Em­i­gra­tion a New Year’s re­al­ity for many


AS USUAL around this time we look back and we look for­ward – back at the year that has been and for­ward to the new year that’s about to un­fold. What will this New Year bring? Un­der­stand­ably there’s a lot of trep­i­da­tion and worry among peo­ple for the year ahead, with the en­dur­ing eco­nomic cri­sis and the se­vere the bud­gets em­a­nat­ing from Le­in­ster House.

Just when we think things cant pos­si­bly get any worse, we then re­al­ize that the year of the ‘un­lucky 13' is upon us and we be­gin to think that this year can't go by fast enough! Even the mo­tor in­dus­try has ac­knowl­edged that and suc­cess­fully lob­bied the government to change the sys­tem for car num­ber plates so that peo­ple won’t be put off buy­ing new cars.

Su­per­sti­tions like that will al­ways be part and par­cel of our cul­ture I sup­pose. Christ­mas shop­ping was strange this year – ac­cord­ing to news re­ports, there seemed to be just as much spend­ing be­ing done as ever be­fore, de­spite the fact that peo­ple have less money than be­fore? It seems an odd phe­nom­e­non.

Christ­mas is a great time to catch up with friends and rel­a­tives. I was de­lighted to catch up with one such friend that I hadn’t seen since be­fore the Sum­mer. This guy was a friend from my col­lege days, we played hurl­ing to­gether in col­lege and be­came good friends. I of­fi­ci­ated at his wed­ding a cou­ple of years ago and he has a child at this stage now too.

He was telling me that him­self and his wife are ex­pect­ing their sec­ond child in June so they’re very ex­cited about that – in­deed the ‘ex­pec­tant dad’ is ev­ery bit as full of the joy­ful an­tic­i­pa­tion and ex­cite­ment as mum is.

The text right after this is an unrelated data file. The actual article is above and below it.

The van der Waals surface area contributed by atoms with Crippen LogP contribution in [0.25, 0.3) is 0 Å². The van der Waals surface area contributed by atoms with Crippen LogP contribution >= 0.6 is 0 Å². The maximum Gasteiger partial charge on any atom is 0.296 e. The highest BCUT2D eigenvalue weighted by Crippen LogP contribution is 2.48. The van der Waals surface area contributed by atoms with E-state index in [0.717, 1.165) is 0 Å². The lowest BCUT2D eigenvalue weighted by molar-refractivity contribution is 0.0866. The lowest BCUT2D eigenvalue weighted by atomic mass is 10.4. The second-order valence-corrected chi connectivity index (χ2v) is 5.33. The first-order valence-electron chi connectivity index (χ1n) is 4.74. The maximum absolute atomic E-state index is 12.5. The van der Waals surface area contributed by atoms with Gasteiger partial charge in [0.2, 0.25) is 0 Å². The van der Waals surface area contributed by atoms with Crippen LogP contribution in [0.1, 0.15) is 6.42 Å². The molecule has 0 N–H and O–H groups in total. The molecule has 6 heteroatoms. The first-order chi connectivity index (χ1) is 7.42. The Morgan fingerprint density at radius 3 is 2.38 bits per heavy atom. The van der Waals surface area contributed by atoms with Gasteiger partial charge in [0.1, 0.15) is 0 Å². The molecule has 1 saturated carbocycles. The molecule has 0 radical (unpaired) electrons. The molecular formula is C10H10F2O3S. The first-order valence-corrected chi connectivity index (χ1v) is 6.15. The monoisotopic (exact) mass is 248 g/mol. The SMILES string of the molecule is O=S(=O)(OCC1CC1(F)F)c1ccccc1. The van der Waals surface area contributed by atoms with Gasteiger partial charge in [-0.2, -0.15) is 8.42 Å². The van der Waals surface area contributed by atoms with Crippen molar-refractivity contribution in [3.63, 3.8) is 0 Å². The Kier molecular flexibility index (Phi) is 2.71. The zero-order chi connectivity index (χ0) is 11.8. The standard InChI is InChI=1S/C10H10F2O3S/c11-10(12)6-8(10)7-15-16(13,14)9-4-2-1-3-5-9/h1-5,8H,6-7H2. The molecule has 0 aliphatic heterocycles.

Ev­ery­thing seems so won­der­ful, and it is, but it’s a happy story that’s also tinged with angst. A few months ago my friend was forced to em­i­grate to Aus­tralia to find work. He had been through col­lege, got him­self a good de­gree in en­gi­neer­ing and even got him­self a masters af­ter­wards. He found a good job but no sooner had he got it, than it was gone in the ‘ bust’. He’d mar­ried, he’d nat­u­rally bought a house, but now he couldn’t af­ford the mort­gage.

His only op­tion was to em­i­grate, leav­ing his wife and child be­hind, so that he could pro­vide for his fam­ily. He ar­rived home on Christ­mas eve, and heads back out to Aus­tralia on Jan­uary 2. His ex­pec­tant wife and his child will again re­main here in Ire­land, and he plans on coming home in June for the birth of their sec­ond child.

This a re­al­ity that many oth­ers are liv­ing with too. We don’t think about the pos­si­bil­ity of such a hor­ri­ble way for a young newly mar­ried cou­ple to have to live, un­til we hear about it or see it first hand.

IN 2013 I hope that our coun­try turn around again. I really hope that the government has plan, and not just a sound-bite, to get peo­ple work­ing again. It seems at the moment that their plan is that peo­ple, like my friend and count­less oth­ers, will sim­ply em­i­grate.

Is it just a re­lief for the state-fi­nances that an­other po­ten­tial dole re­cip­i­ent is not a bur­den on the state if they leave the coun­try? Maybe they’re just happy that peo­ple are em­i­grat­ing be­cause the re­sult is that the num­ber on the ‘ live reg­is­ter’ is fall­ing, and un­em­ploy­ment fig­ures are down.

The true re­al­ity of the sit­u­a­tion is that there are thou­sands of Ir­ish abroad who are still our un­em­ployed, who don’t fea­ture on the statis­tics. But th­ese are our rel­a­tives, our neigh­bors, our friends, who are real peo­ple not statis­tics.

Th­ese are hon­est peo­ple who want to just get on with their lives and pro­vide for their fam­i­lies. 2012 hasn’t been very kind to them, let’s hope that in 2013 we might see bet­ter times.

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